Note: Not open to students who placed into other levels.

Completed 3-4 years or more of high school FL ACT 24 or higher GPA 3.25 or higher WebCape score:

FREN: 201-280

SPAN: 235-299

FREN 252 and SPAN 272 – Intermediate II

Prerequisite: Placement, FREN 251 or SPAN 271 or transfer equivalent.

Note: Not open to students who placed into other levels.

Completed 3-4 years or more of high school FL ACT 24 or higher GPA 3.25 or higher WebCape score:

FREN: 281-400

SPAN: 300-449

See Department for placement beyond Intermediate II, questions about your placement, placement if three or more years have passed since you studied the language, and permission to study a language course below your level of proficiency.

Department News

New Publications from AU English Grad Sarah Wells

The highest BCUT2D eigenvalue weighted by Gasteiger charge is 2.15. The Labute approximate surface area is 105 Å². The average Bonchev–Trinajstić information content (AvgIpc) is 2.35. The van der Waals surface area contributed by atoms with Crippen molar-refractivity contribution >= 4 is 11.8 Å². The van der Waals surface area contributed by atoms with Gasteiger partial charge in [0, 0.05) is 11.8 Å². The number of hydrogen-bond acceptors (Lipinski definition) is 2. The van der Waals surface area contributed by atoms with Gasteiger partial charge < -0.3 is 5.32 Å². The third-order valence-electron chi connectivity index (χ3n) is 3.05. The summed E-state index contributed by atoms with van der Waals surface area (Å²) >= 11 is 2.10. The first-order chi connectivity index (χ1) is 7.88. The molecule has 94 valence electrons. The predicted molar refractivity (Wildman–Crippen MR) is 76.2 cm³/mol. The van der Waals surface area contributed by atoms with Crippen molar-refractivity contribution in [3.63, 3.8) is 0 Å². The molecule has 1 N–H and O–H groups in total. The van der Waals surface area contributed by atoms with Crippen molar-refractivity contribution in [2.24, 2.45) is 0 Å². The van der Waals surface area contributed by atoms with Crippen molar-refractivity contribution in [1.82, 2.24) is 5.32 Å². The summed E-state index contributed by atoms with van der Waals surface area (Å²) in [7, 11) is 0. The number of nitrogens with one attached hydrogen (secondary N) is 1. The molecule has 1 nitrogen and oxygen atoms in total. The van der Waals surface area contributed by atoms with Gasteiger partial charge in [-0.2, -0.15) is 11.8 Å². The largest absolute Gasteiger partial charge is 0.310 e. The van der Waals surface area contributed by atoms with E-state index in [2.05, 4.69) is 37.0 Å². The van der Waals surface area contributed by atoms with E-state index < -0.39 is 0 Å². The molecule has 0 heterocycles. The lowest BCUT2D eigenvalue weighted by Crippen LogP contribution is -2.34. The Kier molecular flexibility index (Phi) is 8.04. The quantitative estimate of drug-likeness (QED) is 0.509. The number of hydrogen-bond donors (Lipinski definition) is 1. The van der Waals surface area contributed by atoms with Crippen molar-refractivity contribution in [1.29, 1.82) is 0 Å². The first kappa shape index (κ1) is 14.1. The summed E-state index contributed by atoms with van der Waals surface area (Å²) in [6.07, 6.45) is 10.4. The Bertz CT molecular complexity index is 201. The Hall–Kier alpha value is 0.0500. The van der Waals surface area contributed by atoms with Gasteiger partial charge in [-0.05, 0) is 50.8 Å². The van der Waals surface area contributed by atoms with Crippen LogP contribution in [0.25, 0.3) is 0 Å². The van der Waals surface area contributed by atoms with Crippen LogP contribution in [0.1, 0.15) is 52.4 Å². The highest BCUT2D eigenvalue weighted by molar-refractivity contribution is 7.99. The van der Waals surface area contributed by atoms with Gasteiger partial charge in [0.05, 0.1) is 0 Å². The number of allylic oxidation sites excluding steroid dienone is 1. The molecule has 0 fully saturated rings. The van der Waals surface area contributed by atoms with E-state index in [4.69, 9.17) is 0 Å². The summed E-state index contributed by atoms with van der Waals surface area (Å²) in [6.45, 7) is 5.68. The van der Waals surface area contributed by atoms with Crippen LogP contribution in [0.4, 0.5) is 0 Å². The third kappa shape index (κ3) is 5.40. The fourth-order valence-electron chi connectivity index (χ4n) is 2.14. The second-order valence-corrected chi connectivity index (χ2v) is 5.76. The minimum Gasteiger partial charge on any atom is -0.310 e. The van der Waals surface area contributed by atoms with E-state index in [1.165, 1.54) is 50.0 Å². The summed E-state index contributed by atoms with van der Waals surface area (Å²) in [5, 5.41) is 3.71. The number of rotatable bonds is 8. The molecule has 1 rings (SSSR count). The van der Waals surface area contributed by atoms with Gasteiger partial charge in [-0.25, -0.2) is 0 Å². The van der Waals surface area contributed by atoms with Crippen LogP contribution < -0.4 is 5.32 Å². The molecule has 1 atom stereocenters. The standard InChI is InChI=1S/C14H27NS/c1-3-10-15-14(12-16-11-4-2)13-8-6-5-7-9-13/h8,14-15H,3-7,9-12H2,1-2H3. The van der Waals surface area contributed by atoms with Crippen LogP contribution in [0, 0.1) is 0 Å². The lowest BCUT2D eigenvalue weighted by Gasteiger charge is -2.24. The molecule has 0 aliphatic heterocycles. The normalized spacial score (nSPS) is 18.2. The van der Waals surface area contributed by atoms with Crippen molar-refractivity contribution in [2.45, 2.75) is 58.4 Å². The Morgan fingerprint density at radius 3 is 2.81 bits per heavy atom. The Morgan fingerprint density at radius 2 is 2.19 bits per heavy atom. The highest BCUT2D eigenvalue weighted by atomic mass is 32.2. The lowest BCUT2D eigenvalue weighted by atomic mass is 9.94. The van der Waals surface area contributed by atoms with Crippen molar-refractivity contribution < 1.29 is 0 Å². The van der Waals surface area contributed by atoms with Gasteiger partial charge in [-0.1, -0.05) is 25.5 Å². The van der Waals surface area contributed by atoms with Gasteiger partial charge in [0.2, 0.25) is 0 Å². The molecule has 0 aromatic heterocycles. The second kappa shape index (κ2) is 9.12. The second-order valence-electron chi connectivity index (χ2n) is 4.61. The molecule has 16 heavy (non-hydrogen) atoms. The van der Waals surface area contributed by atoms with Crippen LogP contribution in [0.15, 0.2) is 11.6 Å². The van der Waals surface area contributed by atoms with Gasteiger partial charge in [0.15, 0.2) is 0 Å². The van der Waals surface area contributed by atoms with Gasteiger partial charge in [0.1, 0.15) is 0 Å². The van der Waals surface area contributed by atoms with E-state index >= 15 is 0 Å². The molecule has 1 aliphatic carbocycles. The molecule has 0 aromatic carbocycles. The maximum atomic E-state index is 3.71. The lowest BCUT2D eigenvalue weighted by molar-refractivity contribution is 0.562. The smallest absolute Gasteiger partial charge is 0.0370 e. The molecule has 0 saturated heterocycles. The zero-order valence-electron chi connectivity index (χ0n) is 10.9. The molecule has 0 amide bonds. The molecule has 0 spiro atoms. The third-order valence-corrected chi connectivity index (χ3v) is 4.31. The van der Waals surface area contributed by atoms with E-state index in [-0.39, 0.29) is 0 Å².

By Hilary Donatini

Sarah Wells, B.A. 2003, M.F.A. 2015, has maintained an active publication agenda since graduation. The interview below covers several of her recent and forthcoming books. Click here for links to purchase the books mentioned below, with access to more of Wells's publications

HD: Within the last two years you have published a book of poetry, Between the Heron and the Moss, and you have a memoir American Honey and a second volume of The Family Bible Devotional coming out in the months ahead. What are the common threads among your writings?
Sarah Wells
SW: I am very interested in exploring intersections in my writing, regardless of the genre, intersections between the natural and spiritual worlds especially. The more I explore these intersections, the more I agree with the Celtic Christian wisdom teachers that declare there is nothing mundane; everything is sacred. My poetry and nonfiction especially explore this idea, looking for the sacred in the seemingly mundane to see what truth of human experience can be revealed there.

Between the Heron and the Moss explores the recurring appearance of a heron as an icon of the Holy Spirit’s presence in a world that is both holy and wracked with brokenness. And here we are, positioned between the two: heron flying above, moss growing below. What are we to make of it all?